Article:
Carter Joseph Schmidt
Born at 3:08 pm December 31, 2013
7 pounds 4 ounces, 20.5 inches
Carter Joseph Schmidt
Born at 3:08 pm December 31, 2013
7 pounds 4 ounces, 20.5 inches
It all started with a fairly routine trip to Petco. I was there for a quick nail trim (in between visits to my regular groomer) and one would think I would have been sidetracked by all of the 50% off holiday toys and treats. No such thing. Instead I spotted them right away and I could tell exactly how they had spent their day.
It was a family of four, complete with a mom and a dad and their two little girls. With them stood a patient and surprisingly well-behaved terrier mix who (with a little help from mom) I later learned to be named Cooper. And the cart. From puppy training pads to Petco’s very best all-natural treats and dog food, it was loaded to the brim with everything a family taking in a new dog could possibly need.
But Cooper wasn’t just any new dog. He was a one-year-old rescue dog, his mom explained, and they had just adopted him for Christmas. The older of the two little people (who I would guess to be about five-years-old) was gripping Cooper’s leash like the lifeline I know it to be. When I saw the way her little hands proudly held that leash, it was like she was holding something in my heart. In that moment, I was overwhelmed with excitement and joy and happiness and the slightest bit of cautious anxiety for the journey on which this family was about to embark.
Under most circumstances, the anxiety is abnormal for me. At least in my world, a house is not a home without the special pet who (in his or her own unique way) somehow completes the picture. I think that’s why I felt a certain cautious emotion I recognized as anxiety.
Because I know one too many dogs who have recently left their forever homes for the Rainbow Bridge. Snuggledog was put down after he got so sick and the doggie doctors couldn’t figure out what to do to help him. He was three. A few days earlier Rusty took his 15 years of wisdom with him to doggie heaven. And then only a couple of nights ago, eight-year-old Raider got a little too interested in something in the road and was hit by a speeding car.
It starts and ends with my otherwise routine trip to Petco. Amidst so much loss, my encounter with Cooper and his new family struck such a tender chord in my heart. This week, as the family and friends of Snuggledog, Rusty and Raider pick up the broken pieces of their hearts, Cooper’s family becomes whole as he settles into his forever home. Life. From the ground up, each day is precious whether we are at the beginning or the end of our journey. Because ultimately it’s how we spend the middle that counts.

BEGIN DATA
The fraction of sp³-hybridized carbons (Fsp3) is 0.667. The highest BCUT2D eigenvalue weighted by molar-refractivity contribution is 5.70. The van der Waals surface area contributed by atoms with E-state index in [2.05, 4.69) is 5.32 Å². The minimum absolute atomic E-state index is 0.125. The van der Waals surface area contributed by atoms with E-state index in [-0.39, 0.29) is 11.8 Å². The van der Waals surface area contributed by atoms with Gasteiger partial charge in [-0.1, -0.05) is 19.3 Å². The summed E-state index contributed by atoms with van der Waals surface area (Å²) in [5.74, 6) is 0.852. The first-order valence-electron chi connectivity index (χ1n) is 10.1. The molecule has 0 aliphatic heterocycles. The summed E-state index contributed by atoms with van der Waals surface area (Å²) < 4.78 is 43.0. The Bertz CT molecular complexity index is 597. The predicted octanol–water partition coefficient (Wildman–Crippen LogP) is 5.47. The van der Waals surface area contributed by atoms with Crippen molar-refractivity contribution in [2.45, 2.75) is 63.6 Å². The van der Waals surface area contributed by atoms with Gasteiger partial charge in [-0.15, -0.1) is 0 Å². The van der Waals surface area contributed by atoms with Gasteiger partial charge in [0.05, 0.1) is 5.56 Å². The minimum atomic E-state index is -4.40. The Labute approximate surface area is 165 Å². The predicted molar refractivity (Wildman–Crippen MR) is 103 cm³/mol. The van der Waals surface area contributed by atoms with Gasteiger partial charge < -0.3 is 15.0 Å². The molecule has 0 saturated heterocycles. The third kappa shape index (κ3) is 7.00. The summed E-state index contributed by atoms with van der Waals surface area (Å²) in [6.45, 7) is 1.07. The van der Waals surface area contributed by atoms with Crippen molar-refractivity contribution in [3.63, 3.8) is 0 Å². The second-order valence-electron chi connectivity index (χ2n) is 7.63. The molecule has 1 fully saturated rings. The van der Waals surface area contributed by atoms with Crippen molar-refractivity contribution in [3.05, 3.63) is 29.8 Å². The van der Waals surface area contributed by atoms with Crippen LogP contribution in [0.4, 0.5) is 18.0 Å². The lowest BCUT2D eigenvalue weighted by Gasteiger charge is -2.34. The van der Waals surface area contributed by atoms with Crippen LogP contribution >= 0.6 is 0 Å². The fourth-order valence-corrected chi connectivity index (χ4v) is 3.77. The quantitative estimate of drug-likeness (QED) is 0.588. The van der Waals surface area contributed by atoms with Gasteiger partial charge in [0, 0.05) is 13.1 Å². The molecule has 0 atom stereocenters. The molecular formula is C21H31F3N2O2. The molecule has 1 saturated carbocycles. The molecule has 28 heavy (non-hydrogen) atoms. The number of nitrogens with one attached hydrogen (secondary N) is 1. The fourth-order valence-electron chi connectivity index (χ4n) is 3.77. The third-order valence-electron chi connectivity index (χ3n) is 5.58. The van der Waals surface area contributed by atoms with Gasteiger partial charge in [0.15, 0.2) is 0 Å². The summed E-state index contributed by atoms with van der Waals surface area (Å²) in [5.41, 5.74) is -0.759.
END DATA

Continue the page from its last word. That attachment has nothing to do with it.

It was dark. It was cold. And it was fun. That is, until it wasn’t. I ran away from grandma’s house tonight. I saw the back door open and I made a run for it. I love the way the brisk Wisconsin winter air ran through my fur as I ran around the block.
I followed two things: the scent of a nearby dog and the light from the main street nearby. I didn’t really hear dad and his brother Joe yelling after me at first. In fact, I figured they were simply joining in an especially exciting game of chase. But it wasn’t too long after that when my little adventure stopped being fun. Clearly Joe and dad misunderstood the rules of the game. Dad scooped me up and kept using several of my least favorite words.
Naughty. Bad. Sassy. I much prefer words like cute and cuddly, so you can imagine my dismay at hearing these words over and over as we made our way back to grandma’s house. There I was met with a whole host of emotions, the majority of which resembled the aftermath of minor heart attacks. Everyone had gathered in the kitchen. And everyone was concerned. Well, I guess you could say they were more than concerned. They were freaked. Especially mom, who kept saying something about a forecast with -25 degree wind chills tonight (whatever that means).
As I surveyed the rest of the faces of these people I’ve come to love, any of the residual wonderment I felt on my little jaunt lost its moxie and I felt nothing but remorse. It wasn’t that fun. And (now that they mention it) it was cold. And dark. And I’m not certain I would have known how to get back to grandma’s house without the help of dad and Joe. Maybe this whole adventure wasn’t such a good idea after all.
Because family offers its own kind of adventure you can’t find outside. We were all together to celebrate Christmas and there were all kinds of beautiful gifts for everyone. I made out like a bandit with treats and toys. But the best part of the night was the snuggles. I snuggled with whomever would let me, and in doing so I got the best gift of all in return. Love. The gift that keeps on giving.
I wonder sometimes what I would be like if I had two legs instead of four. If I walked amongst people as one of their own. If I could carry on a normal conversation instead of relying (almost) entirely on nonverbal communication.
In these thoughts I find I am not so concerned with what I look like (though I’m sure I’d be blonde haired and brown eyed) or what kind of clothes I would wear. I don’t think it would matter to me what kind of car I drove, or how big my house was. Would I?
I daydreamed today that I was human and won the lottery. And not just the $3 dad occasionally wins and splits with his work friends as part of their weekly lottery pool. I won big time. One billion dollars. What would I do with such winnings?
In my daydream, I bought everything my people ever wanted. That house in a better school district. Those fancy shoes mom is always lusting after. The Shelby Mustang dad dreams about. The honeymoon they never took. I bought it all and there was still plenty leftover to donate to some of my favorite charities (like the humane society and ISF) and invest in something that would produce enough income to allow mom to stay home with the little person. (Dad too, if he wanted).